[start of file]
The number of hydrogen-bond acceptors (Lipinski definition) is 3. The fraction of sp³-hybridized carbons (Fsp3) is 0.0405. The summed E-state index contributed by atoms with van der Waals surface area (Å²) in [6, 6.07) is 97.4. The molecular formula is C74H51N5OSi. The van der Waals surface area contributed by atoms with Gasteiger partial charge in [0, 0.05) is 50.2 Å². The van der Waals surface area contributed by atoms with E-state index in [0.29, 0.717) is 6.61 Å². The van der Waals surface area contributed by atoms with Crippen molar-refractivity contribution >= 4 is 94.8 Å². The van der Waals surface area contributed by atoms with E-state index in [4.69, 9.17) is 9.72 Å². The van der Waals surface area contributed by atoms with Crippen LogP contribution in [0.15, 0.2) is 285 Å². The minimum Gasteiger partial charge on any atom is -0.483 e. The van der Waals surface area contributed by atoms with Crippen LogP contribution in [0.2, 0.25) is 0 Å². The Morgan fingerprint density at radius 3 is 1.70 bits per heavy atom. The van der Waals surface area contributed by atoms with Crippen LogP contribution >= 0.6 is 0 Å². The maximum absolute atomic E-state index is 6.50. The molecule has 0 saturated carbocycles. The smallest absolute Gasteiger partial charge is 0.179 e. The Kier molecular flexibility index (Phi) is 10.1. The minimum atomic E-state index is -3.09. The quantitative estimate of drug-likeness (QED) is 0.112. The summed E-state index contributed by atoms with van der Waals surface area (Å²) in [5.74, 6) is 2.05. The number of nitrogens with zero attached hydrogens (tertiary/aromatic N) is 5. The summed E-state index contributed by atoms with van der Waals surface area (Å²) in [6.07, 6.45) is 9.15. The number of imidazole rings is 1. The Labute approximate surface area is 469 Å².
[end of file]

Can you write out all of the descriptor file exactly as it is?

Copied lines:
The number of hydrogen-bond acceptors (Lipinski definition) is 3. The fraction of sp³-hybridized carbons (Fsp3) is 0.0405. The summed E-state index contributed by atoms with van der Waals surface area (Å²) in [6, 6.07) is 97.4. The molecular formula is C74H51N5OSi. The van der Waals surface area contributed by atoms with Gasteiger partial charge in [0, 0.05) is 50.2 Å². The van der Waals surface area contributed by atoms with E-state index in [0.29, 0.717) is 6.61 Å². The van der Waals surface area contributed by atoms with Crippen molar-refractivity contribution >= 4 is 94.8 Å². The van der Waals surface area contributed by atoms with E-state index in [4.69, 9.17) is 9.72 Å². The van der Waals surface area contributed by atoms with Crippen LogP contribution in [0.15, 0.2) is 285 Å². The minimum Gasteiger partial charge on any atom is -0.483 e. The van der Waals surface area contributed by atoms with Crippen LogP contribution in [0.2, 0.25) is 0 Å². The Morgan fingerprint density at radius 3 is 1.70 bits per heavy atom. The van der Waals surface area contributed by atoms with Crippen LogP contribution >= 0.6 is 0 Å². The maximum absolute atomic E-state index is 6.50. The molecule has 0 saturated carbocycles. The smallest absolute Gasteiger partial charge is 0.179 e. The Kier molecular flexibility index (Phi) is 10.1. The minimum atomic E-state index is -3.09. The quantitative estimate of drug-likeness (QED) is 0.112. The summed E-state index contributed by atoms with van der Waals surface area (Å²) in [5.74, 6) is 2.05. The number of nitrogens with zero attached hydrogens (tertiary/aromatic N) is 5. The summed E-state index contributed by atoms with van der Waals surface area (Å²) in [6.07, 6.45) is 9.15. The number of imidazole rings is 1. The Labute approximate surface area is 469 Å².